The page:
Welcome to the FAIRmat hands-on tutorial series!
These tutorials offer current and potential users and members of the community a chance to learn about our work towards a FAIR data infrastructure for condensed-matter physics and the chemical physics of solids.
We use real, hands-on examples to show how FAIRmat can help researchers today as well as to inform about upcoming new scientific opportunities.
The interactive tutorials take place on Zoom, and after the live event recordings of the talks and selected exercises are available on YouTube.
Through these tutorials, FAIRmat not only informs but gets to know the community, and your feedback is used to create educational materials, documentation, and plans for improvement of our services.
In this interactive tutorial, we will explain the different stages of the research data lifecycle and identify the best practices for each stage. We will explore the FAIR data principles —Findable, Accessible, Interoperable, and Reusable— and provide insights into their implementation during the research process. In addition, we will introduce the concept of data management plans, which define the data management process during research projects, along with practical tips on the various components and how to comply with funder requirements.
The tutorial is divided into two sessions:
- Basic concepts and definitions of FAIR data and RDM
- Practical tips and examples for applying best practices in RDM
The FAIRmat consortium aims to extend the current NOMAD Lab (meta)data structure to a large variety of materials-science data. Given our strong foundation in computational data, especially DFT, we are now extending our scope. In this tutorial, we will explain the (meta)data structure for ab initio calculations, with an emphasis on precision and on going beyond the accuracy limits of DFT.
This tutorial is suitable for new and experienced researchers who want to learn about the latest features in treating DFT and beyond DFT methodologies. We will give a brief introduction to the NOMAD Lab and the FAIRmat consortium, followed by a guided tutorial where we will:
- Show you how you can upload, publish, and explore ab initio computational data.
- Show you how to define your own complex workflows, linking between DFT and beyond DFT calculations.
- Give you examples of the post-processing capabilities of the NOMAD Lab.
NOMAD is a research data management platform for materials science. NOMAD Oasis allows you to operate the popular NOMAD service for your own lab, with your rules, and on your resources. You can adopt NOMAD Oasis to implement your institutes data policies and to work with your specific data types and workflows.
This tutorial aims to introduce participants to the new plugin mechanism in NOMAD and teach them how to develop and integrate their own Python schemas and parsers to a NOMAD Oasis. Plugins enable you to alter how NOMAD processes data and therefore allow for more powerful customisations than the custom schemas presented in past tutorials. Participants will learn how to enable the conversion of new materials science data formats into NOMAD's standardised and machine-readable format. NOMAD plugins can be contributed to the community to further promote reproducibility and transparency in materials science.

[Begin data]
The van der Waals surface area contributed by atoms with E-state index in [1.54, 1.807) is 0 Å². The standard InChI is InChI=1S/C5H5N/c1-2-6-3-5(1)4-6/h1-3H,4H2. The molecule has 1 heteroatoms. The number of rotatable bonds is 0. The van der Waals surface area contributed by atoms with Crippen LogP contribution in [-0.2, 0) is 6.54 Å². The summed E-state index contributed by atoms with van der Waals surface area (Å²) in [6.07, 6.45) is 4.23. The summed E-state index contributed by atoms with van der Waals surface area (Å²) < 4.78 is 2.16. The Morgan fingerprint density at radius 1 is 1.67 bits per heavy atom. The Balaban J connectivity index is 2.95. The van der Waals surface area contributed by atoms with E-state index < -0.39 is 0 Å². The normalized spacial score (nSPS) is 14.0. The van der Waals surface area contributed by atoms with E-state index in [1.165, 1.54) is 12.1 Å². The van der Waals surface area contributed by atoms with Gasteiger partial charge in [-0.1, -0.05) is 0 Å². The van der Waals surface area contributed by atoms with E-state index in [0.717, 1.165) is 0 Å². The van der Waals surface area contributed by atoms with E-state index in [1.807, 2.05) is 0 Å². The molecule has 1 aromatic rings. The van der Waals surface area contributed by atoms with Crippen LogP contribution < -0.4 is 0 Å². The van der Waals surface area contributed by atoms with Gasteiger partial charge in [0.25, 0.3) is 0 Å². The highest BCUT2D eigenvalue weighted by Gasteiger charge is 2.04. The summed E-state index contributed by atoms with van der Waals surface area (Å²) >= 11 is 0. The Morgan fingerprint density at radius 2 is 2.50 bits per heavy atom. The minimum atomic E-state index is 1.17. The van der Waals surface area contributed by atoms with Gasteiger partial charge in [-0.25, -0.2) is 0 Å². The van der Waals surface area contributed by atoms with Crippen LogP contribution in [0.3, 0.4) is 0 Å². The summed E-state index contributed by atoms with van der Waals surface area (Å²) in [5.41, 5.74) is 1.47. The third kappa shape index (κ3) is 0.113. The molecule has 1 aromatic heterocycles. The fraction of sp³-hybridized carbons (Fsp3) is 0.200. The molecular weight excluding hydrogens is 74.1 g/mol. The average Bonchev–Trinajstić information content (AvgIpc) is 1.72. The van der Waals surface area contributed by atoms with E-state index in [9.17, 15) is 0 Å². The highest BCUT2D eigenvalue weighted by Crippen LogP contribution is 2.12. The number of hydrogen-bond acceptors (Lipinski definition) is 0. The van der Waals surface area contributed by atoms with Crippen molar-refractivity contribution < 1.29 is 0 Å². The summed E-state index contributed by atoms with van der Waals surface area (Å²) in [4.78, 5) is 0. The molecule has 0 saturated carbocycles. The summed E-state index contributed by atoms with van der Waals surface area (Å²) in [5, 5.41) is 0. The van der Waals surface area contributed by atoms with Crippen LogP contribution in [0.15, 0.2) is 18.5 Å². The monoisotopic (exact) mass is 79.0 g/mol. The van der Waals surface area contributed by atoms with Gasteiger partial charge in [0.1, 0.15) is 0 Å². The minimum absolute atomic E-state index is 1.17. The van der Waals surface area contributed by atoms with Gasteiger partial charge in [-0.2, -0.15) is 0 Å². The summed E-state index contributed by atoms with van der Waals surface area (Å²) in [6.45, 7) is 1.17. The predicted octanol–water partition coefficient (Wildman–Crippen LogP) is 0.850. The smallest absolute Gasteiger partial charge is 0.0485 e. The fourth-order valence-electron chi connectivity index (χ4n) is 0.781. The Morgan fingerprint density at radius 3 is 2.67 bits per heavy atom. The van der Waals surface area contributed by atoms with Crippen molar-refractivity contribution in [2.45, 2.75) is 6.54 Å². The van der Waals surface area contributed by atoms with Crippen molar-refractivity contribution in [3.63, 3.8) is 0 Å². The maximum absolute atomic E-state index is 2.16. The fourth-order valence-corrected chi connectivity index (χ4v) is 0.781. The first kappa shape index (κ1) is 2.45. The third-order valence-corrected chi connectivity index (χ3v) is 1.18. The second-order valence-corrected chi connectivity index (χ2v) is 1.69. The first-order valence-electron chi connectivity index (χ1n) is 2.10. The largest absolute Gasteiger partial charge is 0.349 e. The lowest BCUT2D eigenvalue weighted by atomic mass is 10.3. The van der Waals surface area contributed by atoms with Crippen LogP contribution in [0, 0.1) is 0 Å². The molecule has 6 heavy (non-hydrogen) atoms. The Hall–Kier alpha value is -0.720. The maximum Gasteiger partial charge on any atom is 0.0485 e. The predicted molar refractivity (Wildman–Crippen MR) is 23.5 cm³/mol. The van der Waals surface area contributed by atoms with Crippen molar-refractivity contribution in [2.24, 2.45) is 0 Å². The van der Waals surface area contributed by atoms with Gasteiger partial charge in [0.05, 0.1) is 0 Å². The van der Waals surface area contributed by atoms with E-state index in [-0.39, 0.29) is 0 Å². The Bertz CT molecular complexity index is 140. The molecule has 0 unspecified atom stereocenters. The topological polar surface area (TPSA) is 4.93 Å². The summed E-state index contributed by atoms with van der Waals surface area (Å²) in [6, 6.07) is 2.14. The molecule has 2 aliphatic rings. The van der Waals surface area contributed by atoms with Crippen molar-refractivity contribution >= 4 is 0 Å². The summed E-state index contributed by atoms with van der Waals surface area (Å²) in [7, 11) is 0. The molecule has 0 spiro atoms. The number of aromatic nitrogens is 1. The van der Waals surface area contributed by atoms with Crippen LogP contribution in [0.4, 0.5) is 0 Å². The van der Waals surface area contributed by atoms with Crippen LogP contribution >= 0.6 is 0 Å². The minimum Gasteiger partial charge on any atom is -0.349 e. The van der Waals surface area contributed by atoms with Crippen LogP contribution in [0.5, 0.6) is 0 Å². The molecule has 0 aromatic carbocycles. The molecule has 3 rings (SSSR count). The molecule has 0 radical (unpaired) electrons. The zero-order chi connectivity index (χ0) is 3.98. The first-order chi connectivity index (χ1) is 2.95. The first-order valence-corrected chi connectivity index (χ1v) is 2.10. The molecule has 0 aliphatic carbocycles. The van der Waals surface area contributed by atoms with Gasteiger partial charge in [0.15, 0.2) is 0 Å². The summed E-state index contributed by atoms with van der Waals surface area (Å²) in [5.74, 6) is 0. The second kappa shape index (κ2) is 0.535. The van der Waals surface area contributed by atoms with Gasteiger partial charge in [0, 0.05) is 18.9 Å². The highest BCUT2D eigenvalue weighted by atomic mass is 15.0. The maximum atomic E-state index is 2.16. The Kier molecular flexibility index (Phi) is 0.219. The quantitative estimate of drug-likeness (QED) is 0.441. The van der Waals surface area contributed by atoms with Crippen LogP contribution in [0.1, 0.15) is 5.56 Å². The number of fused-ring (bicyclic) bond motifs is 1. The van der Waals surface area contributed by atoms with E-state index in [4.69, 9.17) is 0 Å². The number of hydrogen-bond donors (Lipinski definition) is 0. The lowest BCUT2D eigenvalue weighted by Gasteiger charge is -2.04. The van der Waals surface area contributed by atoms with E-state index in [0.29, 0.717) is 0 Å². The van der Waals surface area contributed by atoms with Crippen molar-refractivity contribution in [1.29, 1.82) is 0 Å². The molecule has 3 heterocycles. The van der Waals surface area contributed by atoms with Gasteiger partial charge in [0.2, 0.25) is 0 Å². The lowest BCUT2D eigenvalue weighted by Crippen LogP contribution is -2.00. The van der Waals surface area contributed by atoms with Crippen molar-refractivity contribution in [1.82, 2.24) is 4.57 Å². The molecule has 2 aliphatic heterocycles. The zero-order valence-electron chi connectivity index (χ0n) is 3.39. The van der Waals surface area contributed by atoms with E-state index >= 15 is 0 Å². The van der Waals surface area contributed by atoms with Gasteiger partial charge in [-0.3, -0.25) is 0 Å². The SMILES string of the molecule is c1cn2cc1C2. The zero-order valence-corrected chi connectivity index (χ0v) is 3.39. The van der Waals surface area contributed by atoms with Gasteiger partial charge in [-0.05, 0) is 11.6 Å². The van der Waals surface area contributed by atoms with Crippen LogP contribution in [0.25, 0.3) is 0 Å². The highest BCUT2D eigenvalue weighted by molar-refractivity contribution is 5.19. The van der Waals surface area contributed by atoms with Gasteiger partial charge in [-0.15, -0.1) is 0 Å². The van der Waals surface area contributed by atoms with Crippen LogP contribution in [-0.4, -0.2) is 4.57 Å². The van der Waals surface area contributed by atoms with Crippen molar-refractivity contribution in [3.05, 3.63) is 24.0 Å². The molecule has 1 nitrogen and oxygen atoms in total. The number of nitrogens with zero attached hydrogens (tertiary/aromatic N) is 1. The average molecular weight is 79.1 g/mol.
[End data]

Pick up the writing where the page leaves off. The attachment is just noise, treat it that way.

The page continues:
Approaching the era of big data-driven materials science, one crucial step to collecting, describing, and sharing experimental data is the adoption of electronic laboratory notebooks (ELN). At present, most synthesis data are not structured comprehensively , but FAIRmat is offering a solution by developing and operating the open-source software NOMAD.
In this tutorial, we demonstrate the usage of NOMAD as an ELN which enables the users to generate data following the FAIR principles. We will show how we adopted NOMAD to capture data from synthesis and experiment and make use of an automated data workflow.
The FAIRmat team has recently extended the NOMAD infrastructure to support trajectories and workflows, including classical molecular dynamics simulations. This interactive tutorial will walk users through the new features, demonstrating how to upload data, assess the system composition and equilibration, explore the trajectory metadata, and extract archive entries to perform detailed analyses.
We present a hands-on tutorial on how FAIRmat supports the data lifecycle from planning and running an experiment to collecting and annotating data according to international community standards for searchability, and reuse.
For this purpose, we bring a very simple experiment of a temperature dependent I-V measurement in as an example and let every participant follow us and connect to our central data management services, to view, explore and work with the datasets collected on-the-fly. Participants who want to take part in the interactive session only need a web browser and a free account on our central NOMAD server: https://nomad-lab.eu/prod/v1/.
The NOMAD Encyclopedia is a web-based public infrastructure that provides this materials-oriented view on the NOMAD Repository & Archive. In this tutorial we will discuss how to navigate the materials space using the Encyclopedia GUI as well as the more advanced tasks which are possible using the Encyclopedia API.
11 May, 15:00 CEST Overview Talk by Claudia Draxl
11 May, 15:45-18:00 CEST & 12 May 10:00-12:00 and 16:00-18:00 CEST Hands-on Tutorial by Markus Scheidgen
06 April, 15:00 CEST Overview Talk by Sergei V. Kalinin
06 April, 15:45-18:00 CEST & 07 April 10:00-12:00 and 16:00-18:00 CEST Hands-on Tutorial by Luca Ghiringhelli and Luigi Sbailò
09 March, 15:00 CET: Overview Talk by John Henry Scott (NIST)
09 March, 15:45-18:00 CET & 10 March 10:00-12:00 and 16:00-18:00 CET: Hands-on Tutorial by Sandor Brockhauser
09 Feb, 15:00 CET: Overview Talk by Matthias Scheffler
09 Feb, 15:45-18:00 CET & 10 Feb 10:00-12:00 CET and 16:00-18:00 CET: Hands-on Tutorial by Markus Scheidgen